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Columbia TriStar Home Video presents
Pennies from Heaven (1936)

"Gee, I'd hate to be someone that makes people run away all the time."
- Larry Poole (Bing Crosby)

Review By: Mark Zimmer   
Published: January 26, 2003

Stars: Bing Crosby, Madge Evans, Edith Fellows, Louis Armstrong
Other Stars: Donald Meek, John Gallaudet, William Stack, Nana Bryant, Tommy Dugan, Nydia Westman
Director: Norman Z. McLeod

Manufacturer: DVSS
MPAA Rating: Not Rated for (nothing objectionable)
Run Time: 01h:20m:46s
Release Date: January 28, 2003
UPC: 043396085640
Genre: musical

Image Transfer
Audio Transfer
B B-A-B- D

DVD Review

With the recent resurgence of interest in the form of the musical, some of the earlier and more peculiar essays in the form are being resurrected from the vault. Columbia is not exactly well known today for its musicals, but here comes one that boasts an Oscar® nomination for best song for the title tune. The fact that it stars Bing Crosby in full-out crooner mode doesn't hurt any.

Few musicals begin on death row, but this one does as Hart (John Gallaudet) is about to walk the last mile. He entrusts a letter for the Smith family in Middletown, New Jersey to crooning prisoner Larry Poole (Der Bingle), who is due for release shortly. In Middletown, the wandering troubador runs across little Patsy Smith (Edith Fellows) and her Gramps (Donald Meek), who are perpetually being evicted. The letter turns out to contain a key to a house Hart owns out in the country. After some unwillingness to accept help from Hart, the man who killed Patsy's father, Gramps concedes and they move in. As Larry prepares to move on, he learns that social worker Susan Sprague (Madge Evans) intends to have Patsy placed in an orphanage since Gramps is unemployed. Larry hits on the idea of turning the spooky old house into the Haunted House Café, with house band featuring Henry (Louis Armstrong) and an uncredited Lionel Hampton. But disaster looms as Larry overpromises ownership in the café to wheedle the necessary equipment and supplies.

More than just about any other musical I've seen, this is a creature of the Depression through and through. The picture is permeated from beginning to end with unemployment, the hard economic times and desperation, even Gramps' futile faith in the Townsend Plan: a scheme to force everyone to retire at age 60 and instead collect $200 per month, the hugely popular Plan provoked adoption of the Social Security Act. The glitz and glamour of the Broadway musicals of Fred Astaire are hardly conceivable in the bleak world inhabited by Larry and the Smiths. At the same time, the dreams of Larry do revolve around a fantasy world in Venice, not unlike that featured in the standard movie musical.

Crosby essentially plays himself, as usual, but is of course charming. He is saddled with a 13th-century lute instead of a guitar, in a vain attempt to paint him as a modern troubador. Madge Evans as the social worker is stiff and insincere, and her chemistry with Crosby is absolutely zero. Edith Fellows is moderately talented, but like so many child actors falls victim to the temptation to declaim her lines mightily. Long-serving character actor Donald Meek makes for an excellent Gramps, believably putting all his faith in the doomed Townsend Plan and feebly providing a home for Patsy. Armstrong provides an energetic performance in a smaller role, but is surrounded by some unfortunate, racially-flavored humor relating to the haunted house theme and stealing chickens.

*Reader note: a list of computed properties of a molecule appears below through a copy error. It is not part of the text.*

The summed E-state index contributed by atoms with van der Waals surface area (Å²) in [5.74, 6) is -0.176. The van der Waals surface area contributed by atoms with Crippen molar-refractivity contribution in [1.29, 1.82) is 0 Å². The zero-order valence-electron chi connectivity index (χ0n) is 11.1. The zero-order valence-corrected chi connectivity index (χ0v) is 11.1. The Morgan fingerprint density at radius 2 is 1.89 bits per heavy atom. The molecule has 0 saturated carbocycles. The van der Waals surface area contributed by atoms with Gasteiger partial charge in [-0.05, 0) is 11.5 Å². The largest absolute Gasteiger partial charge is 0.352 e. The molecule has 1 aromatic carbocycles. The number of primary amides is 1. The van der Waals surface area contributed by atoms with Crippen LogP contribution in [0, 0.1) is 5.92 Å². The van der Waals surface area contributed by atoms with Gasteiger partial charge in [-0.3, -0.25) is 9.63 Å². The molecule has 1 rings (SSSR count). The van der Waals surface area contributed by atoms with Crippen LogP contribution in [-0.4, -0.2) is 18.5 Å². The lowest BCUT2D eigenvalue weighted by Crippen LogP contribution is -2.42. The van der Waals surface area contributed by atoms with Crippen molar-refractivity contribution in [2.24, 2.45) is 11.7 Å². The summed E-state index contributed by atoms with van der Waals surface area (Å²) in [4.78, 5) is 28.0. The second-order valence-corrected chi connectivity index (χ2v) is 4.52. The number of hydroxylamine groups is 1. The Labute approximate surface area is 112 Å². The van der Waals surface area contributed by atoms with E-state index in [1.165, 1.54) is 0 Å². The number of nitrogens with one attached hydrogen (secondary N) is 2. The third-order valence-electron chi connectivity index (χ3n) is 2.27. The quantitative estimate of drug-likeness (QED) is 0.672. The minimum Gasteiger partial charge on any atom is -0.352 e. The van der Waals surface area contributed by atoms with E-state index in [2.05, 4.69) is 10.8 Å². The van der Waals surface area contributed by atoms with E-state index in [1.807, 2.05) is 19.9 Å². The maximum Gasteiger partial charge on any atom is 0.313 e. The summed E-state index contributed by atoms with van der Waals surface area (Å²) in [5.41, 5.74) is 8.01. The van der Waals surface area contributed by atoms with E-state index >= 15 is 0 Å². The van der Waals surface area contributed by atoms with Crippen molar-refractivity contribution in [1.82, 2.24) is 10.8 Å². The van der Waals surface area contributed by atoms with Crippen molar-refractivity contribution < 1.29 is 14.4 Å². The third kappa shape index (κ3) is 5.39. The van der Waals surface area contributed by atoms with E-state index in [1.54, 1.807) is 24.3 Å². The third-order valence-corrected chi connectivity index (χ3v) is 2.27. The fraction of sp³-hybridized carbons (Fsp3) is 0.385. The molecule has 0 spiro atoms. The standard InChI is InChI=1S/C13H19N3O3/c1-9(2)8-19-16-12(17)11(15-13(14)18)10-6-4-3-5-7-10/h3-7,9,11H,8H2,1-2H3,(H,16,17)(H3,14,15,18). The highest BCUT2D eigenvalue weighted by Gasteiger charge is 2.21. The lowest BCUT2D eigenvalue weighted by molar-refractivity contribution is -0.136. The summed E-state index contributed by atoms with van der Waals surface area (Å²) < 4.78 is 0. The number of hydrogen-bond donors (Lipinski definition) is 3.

The result is fairly oddball, and its Depression flavor makes it an interesting historical document. Unfortunately, other than the classic title song the tunes by Johnny Burke and Arthur Johnston are mostly forgettable.

Rating for Style: B
Rating for Substance: B-


Image Transfer

Aspect Ratio1.33:1 - Full Frame
Original Aspect Ratioyes

Image Transfer Review: For a film over 65 years old, this looks terrific. There is good detail, the greyscale is very wide and deep blacks are present. Textures are good as well. There is only occasional speckling, but in the first reel there are some jarring frame jitters. Overall, though, it's quite satisfactory.

Image Transfer Grade: A-


Audio Transfer

 LanguageRemote Access

Audio Transfer Review: For the most part, the audio transfer is quite quiet, without significant hiss or noise. There are, however, spots in the last reel that have substantial hiss and crackle. The dialogue is quite clear and captures the gentle rasp of Crosby's voice as well as the gravelly rattle of Armstrong's equally well. The music tends to be rather tinny and distorted, but that's hardly a surprise in pictures of this vintage. Don't expect any deep bass or immediacy of presence. What's here sounds pretty good overall, though, considering the age of the material.

Audio Transfer Grade: B-


Disc Extras

Static menu
Scene Access with 28 cues and remote access
Music/Song Access with 9 cues and remote access
Subtitles/Captions in English, French, Japanese with remote access
2 Other Trailer(s) featuring It Happened One Night, Lost Horizon
Packaging: generic plastic keepcase
Picture Disc
1 Disc
1-Sided disc(s)
Layers: single

Extras Review: There's just about nothing here for extras beyond a beaten up trailer for two Capra pictures, the relevance of which is zero beyond being 1930s pictures from Columbia. Oddly enough, Japanese subtitles are provided, but not Spanish ones. Chaptering is the usual 28 stops utilized by Columbia Tristar, which is more than adequate for a picture of this brevity.

Extras Grade: D


Final Comments

A peculiar musical with a Depression flair, in surprisingly attractive condition. But not much at all in the way of extras.


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